May 6, 2011

How to build good dashboard. Part 2: Usage scenario

Once you've decided to build a dashboard you need to plan it. Planing a dashboard actually means two tasks: defining usage scenario and zoning.

To understand usage scenario you'll want to have answers to these questions:
  • Who will use the dasboard? What are their roles in the organization?
  • What are business goals of each user or each particular group of users? What kind of tasks are they trying to accomplish?
  • What information is of primary importance for the user? What is of secondary importance? What is nice to have but not very important?
  • What kind of troubles do users need to identify?
Let's take a closer look at these questions.

User roles
In majority of cases there are 3 main groups of users: regular users, analysts and management users.

Regular users usually work with relatively narrow subject area and always need detailed information about it. They do not do much of ad hoc analysis and usually have pretty straightforward workflow. In terms of dashboard content they usually need balanced mix of gadgets, charts, tables with a few filters.

Analysts work a lot with detailed information in ad hoc manner. Usually dashboards are not the best main tool for them -- they need powerful query & analysis applications. However, dashboards can be good for quick identifying of problems and starting point of analysis. Analyst dashboards usually contain a lot of tables, charts with actual numbers and many filters.

Management users often track set of key performance indicators. They also constantly check actual numbers versus planned/estimated numbers. Besides KPIs they usually want to know best (or worst) products/customers/dealers/etc. So typical management dashboard has a lot of gadgets and charts with actuals and estimates and a few tables with lists of top products, customers, etc. Management users rarely work with detailed data so it's better not to use large tables for them.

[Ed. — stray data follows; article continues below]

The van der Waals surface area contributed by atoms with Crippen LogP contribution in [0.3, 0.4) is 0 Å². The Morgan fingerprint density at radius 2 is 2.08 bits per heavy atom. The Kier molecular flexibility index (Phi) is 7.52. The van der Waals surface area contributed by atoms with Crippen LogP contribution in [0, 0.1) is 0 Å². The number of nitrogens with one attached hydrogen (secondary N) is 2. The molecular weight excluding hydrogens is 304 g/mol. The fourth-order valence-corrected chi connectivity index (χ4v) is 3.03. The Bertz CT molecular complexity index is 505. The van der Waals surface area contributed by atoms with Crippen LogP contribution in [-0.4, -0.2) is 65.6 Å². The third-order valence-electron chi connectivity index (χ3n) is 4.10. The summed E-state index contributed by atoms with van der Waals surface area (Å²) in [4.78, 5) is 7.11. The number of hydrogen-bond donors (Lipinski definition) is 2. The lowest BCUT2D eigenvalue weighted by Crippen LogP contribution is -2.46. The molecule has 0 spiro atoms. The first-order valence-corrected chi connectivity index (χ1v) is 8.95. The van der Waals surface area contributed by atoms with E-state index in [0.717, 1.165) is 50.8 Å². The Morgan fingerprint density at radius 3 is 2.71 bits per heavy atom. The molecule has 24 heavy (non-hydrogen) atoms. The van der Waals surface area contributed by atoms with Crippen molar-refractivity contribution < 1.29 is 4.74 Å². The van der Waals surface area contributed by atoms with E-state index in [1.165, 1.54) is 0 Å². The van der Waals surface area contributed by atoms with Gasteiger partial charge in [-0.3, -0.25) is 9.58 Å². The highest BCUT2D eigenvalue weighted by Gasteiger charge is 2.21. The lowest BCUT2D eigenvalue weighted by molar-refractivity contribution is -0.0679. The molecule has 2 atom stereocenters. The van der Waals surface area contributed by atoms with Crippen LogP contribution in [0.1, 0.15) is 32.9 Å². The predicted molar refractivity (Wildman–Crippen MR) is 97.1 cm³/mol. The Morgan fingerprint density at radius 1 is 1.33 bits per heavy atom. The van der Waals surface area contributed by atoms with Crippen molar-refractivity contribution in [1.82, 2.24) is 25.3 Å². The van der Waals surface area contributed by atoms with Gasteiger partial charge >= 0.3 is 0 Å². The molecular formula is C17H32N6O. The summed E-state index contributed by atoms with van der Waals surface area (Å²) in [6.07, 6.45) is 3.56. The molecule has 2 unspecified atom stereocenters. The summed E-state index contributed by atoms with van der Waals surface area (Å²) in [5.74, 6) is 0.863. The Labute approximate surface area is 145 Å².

Goals and Tasks
Make sure that dashboards have obvious and distinct indicators that show progress towards reaching strategic and/or operational goals. These goals can be either rarely changed -- "static" goals like annual targets or operational benchmarks, or "dynamic" goals like goals of short-time projects, marketing campaigns, reorganizations etc. When planning a dashboard keep groups of "static" and "dynamic" goals separately.

Priority and Importance
Prioritization is a key to building good dashboard. When designing a dashboard we need to deal with 2 key limitations: a) limited screen space, and b) limited human ability to read and prioritize information from many visual objects. And keep in mind that b) is more significant than a) -- Moore's low doesn't work for humans (unfortunately). Hence, it is very important to make more important information more eye-catching, easy to read and understand. However, we can't have 500 or 100 very important things in our dashboard -- average human can't track more than 20 important indicators and even 20 is a lot. Therefore, we need to prioritize carefully and plan working space of a dashboard accordingly. The less important is information -- the more clicks/actions/time should be necessary to get it.

Identification of Troubles
Make sure that you understand what are major problems/troubles that users want to identify with the dashboard. Try to make list of them -- it shouldn't be very long. Then make sure that every trouble will be obviously indicated in the dashboard -- either with different color or shape, special gadget, eye-catching flag or alert message that is invisible in normal conditions.

In Part 3 I will talk about zoning.